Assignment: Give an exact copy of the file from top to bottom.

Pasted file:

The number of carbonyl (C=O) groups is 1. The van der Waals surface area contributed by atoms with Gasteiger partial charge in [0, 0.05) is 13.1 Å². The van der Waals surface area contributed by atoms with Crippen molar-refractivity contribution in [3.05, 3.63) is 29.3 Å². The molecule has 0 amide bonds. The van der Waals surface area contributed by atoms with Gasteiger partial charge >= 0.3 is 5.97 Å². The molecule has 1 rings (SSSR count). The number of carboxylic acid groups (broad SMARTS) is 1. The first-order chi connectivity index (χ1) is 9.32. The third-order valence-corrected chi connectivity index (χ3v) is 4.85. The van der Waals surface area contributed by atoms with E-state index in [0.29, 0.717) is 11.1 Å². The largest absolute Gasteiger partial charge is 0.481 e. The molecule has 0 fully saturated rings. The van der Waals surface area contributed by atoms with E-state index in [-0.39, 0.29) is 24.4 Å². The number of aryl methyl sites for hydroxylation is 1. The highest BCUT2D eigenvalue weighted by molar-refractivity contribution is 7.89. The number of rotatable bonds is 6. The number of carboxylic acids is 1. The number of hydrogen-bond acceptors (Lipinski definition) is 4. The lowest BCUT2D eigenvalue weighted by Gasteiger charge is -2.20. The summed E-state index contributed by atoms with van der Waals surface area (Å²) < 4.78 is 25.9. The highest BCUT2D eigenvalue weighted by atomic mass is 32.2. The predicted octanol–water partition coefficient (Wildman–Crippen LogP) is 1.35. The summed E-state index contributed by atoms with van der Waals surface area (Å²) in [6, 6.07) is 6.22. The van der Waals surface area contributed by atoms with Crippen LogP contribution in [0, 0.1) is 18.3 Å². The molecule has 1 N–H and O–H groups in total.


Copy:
The number of carbonyl (C=O) groups is 1. The van der Waals surface area contributed by atoms with Gasteiger partial charge in [0, 0.05) is 13.1 Å². The van der Waals surface area contributed by atoms with Crippen molar-refractivity contribution in [3.05, 3.63) is 29.3 Å². The molecule has 0 amide bonds. The van der Waals surface area contributed by atoms with Gasteiger partial charge >= 0.3 is 5.97 Å². The molecule has 1 rings (SSSR count). The number of carboxylic acid groups (broad SMARTS) is 1. The first-order chi connectivity index (χ1) is 9.32. The third-order valence-corrected chi connectivity index (χ3v) is 4.85. The van der Waals surface area contributed by atoms with E-state index in [0.29, 0.717) is 11.1 Å². The largest absolute Gasteiger partial charge is 0.481 e. The molecule has 0 fully saturated rings. The van der Waals surface area contributed by atoms with E-state index in [-0.39, 0.29) is 24.4 Å². The number of aryl methyl sites for hydroxylation is 1. The highest BCUT2D eigenvalue weighted by molar-refractivity contribution is 7.89. The number of rotatable bonds is 6. The number of carboxylic acids is 1. The number of hydrogen-bond acceptors (Lipinski definition) is 4. The lowest BCUT2D eigenvalue weighted by Gasteiger charge is -2.20. The summed E-state index contributed by atoms with van der Waals surface area (Å²) < 4.78 is 25.9. The highest BCUT2D eigenvalue weighted by atomic mass is 32.2. The predicted octanol–water partition coefficient (Wildman–Crippen LogP) is 1.35. The summed E-state index contributed by atoms with van der Waals surface area (Å²) in [6, 6.07) is 6.22. The van der Waals surface area contributed by atoms with Crippen LogP contribution in [0, 0.1) is 18.3 Å². The molecule has 1 N–H and O–H groups in total.